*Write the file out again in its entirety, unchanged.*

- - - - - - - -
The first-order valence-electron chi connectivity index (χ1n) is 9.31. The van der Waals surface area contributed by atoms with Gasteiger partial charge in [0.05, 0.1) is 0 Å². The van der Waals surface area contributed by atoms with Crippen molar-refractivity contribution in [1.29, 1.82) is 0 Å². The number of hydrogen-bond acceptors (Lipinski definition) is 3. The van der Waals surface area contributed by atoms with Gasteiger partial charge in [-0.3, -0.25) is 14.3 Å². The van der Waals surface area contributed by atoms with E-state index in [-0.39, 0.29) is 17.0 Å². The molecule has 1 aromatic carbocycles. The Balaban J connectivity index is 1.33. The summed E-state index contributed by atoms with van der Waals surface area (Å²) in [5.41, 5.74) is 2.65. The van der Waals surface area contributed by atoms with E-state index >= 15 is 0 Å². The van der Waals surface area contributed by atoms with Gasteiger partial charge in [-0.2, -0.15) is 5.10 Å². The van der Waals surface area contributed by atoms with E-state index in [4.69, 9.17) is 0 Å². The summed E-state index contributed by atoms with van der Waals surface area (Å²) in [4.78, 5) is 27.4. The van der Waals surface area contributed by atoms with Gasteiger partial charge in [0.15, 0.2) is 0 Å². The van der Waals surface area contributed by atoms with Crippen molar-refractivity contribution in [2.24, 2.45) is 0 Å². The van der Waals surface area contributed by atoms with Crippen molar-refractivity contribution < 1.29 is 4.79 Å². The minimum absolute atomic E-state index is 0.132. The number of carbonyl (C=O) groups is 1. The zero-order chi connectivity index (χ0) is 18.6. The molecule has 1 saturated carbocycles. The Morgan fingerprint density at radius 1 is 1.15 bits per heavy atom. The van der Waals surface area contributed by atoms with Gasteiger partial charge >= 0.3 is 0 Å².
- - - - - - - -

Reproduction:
The first-order valence-electron chi connectivity index (χ1n) is 9.31. The van der Waals surface area contributed by atoms with Gasteiger partial charge in [0.05, 0.1) is 0 Å². The van der Waals surface area contributed by atoms with Crippen molar-refractivity contribution in [1.29, 1.82) is 0 Å². The number of hydrogen-bond acceptors (Lipinski definition) is 3. The van der Waals surface area contributed by atoms with Gasteiger partial charge in [-0.3, -0.25) is 14.3 Å². The van der Waals surface area contributed by atoms with E-state index in [-0.39, 0.29) is 17.0 Å². The molecule has 1 aromatic carbocycles. The Balaban J connectivity index is 1.33. The summed E-state index contributed by atoms with van der Waals surface area (Å²) in [5.41, 5.74) is 2.65. The van der Waals surface area contributed by atoms with E-state index >= 15 is 0 Å². The van der Waals surface area contributed by atoms with Gasteiger partial charge in [-0.2, -0.15) is 5.10 Å². The van der Waals surface area contributed by atoms with E-state index in [4.69, 9.17) is 0 Å². The summed E-state index contributed by atoms with van der Waals surface area (Å²) in [4.78, 5) is 27.4. The van der Waals surface area contributed by atoms with Gasteiger partial charge in [0.15, 0.2) is 0 Å². The van der Waals surface area contributed by atoms with Crippen molar-refractivity contribution in [2.24, 2.45) is 0 Å². The van der Waals surface area contributed by atoms with Crippen molar-refractivity contribution < 1.29 is 4.79 Å². The minimum absolute atomic E-state index is 0.132. The number of carbonyl (C=O) groups is 1. The zero-order chi connectivity index (χ0) is 18.6. The molecule has 1 saturated carbocycles. The Morgan fingerprint density at radius 1 is 1.15 bits per heavy atom. The van der Waals surface area contributed by atoms with Gasteiger partial charge >= 0.3 is 0 Å².